Basically, `map`

applies some function to some values. `flatMap`

does the same,
but first “reaches inside” a context to extract some inner values, and after
applying the function, re-wraps the result in the original context.

One big advantage to this is that the ‘purity’ of the function remains; you always get the same output for the same input, but as well as that you can have some input/output operation be requested to be performed, which is how ‘pure’ languages still manage to communicate with the outside world and not just heat up the CPU for no reason.

The enlightening example for me is a `List`

- if we have some values and want to
apply some function to them, we can do that with, e.g.

```
f <- function(x) x^2
Map(f, c(2, 4, 6))
```

```
## [[1]]
## [1] 4
##
## [[2]]
## [1] 16
##
## [[3]]
## [1] 36
```

and if we have a ‘flat’ list, this still works

`Map(f, list(2, 4, 6))`

```
## [[1]]
## [1] 4
##
## [[2]]
## [1] 16
##
## [[3]]
## [1] 36
```

but what if we have an ‘outer context’ list?

`Map(f, list(c(2, 3), c(4, 5, 6)))`

```
## [[1]]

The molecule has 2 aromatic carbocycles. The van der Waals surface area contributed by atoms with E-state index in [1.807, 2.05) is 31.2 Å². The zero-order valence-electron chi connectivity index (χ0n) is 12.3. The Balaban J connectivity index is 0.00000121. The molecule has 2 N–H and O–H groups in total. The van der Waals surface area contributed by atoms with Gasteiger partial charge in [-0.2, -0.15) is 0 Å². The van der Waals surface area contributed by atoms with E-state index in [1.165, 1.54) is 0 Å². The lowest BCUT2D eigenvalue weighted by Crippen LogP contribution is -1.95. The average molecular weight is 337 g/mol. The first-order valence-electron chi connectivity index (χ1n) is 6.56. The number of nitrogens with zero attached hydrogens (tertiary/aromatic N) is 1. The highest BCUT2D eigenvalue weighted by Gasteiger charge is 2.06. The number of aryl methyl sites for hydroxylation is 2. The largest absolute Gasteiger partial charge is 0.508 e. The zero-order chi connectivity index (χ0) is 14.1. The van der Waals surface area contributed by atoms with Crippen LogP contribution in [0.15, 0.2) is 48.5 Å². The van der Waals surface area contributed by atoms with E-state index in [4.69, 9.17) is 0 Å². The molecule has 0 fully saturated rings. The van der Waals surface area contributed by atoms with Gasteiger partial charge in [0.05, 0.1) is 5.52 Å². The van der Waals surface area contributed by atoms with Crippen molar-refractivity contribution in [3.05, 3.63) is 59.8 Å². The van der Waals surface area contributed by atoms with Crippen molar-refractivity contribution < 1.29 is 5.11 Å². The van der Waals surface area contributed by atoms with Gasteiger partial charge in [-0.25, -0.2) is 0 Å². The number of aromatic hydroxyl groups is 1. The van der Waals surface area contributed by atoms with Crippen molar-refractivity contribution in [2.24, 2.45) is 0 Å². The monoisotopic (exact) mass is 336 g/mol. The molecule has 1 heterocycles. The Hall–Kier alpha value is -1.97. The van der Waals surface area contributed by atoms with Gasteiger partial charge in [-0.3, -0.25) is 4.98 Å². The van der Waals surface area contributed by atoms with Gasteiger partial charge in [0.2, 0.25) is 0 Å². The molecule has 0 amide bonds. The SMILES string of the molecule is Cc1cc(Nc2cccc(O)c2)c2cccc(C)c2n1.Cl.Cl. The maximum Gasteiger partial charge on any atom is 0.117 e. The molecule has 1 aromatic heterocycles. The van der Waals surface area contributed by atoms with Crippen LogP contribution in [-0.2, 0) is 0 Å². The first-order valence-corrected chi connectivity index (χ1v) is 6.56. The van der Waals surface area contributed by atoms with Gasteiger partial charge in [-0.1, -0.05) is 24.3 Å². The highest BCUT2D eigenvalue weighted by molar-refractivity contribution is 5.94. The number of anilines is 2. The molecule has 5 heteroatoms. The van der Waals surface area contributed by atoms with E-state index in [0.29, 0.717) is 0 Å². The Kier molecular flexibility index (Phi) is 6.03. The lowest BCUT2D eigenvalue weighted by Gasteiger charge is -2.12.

## [1] 4 9
##
## [[2]]
## [1] 16 25 36
```

In this case, because `f`

is vectorised, `Map`

sends each vector to `f`

and gets
a result for each list. What if we have a list in the inner context?

`Map(f, list(list(2, 3), list(4, 5, 6)))`

`## Error in x^2: non-numeric argument to binary operator`

This fails because `f(list(2, 3))`

fails (it doesn’t know how to deal with an
argument which is a list).

Instead, we can use a version of ‘map’ that first reaches inside the outer
`list`

context, concatenates what’s inside, applies the function, then re-wraps
the result in a new, flat list

```
fmap <- function(x, f) {
list(f(unlist(x)))
}
fmap(list(list(2, 3), list(4, 5, 6)), f)
```

```
## [[1]]
## [1] 4 9 16 25 36
```

This is the essence of a monad - something that supports such a `fmap`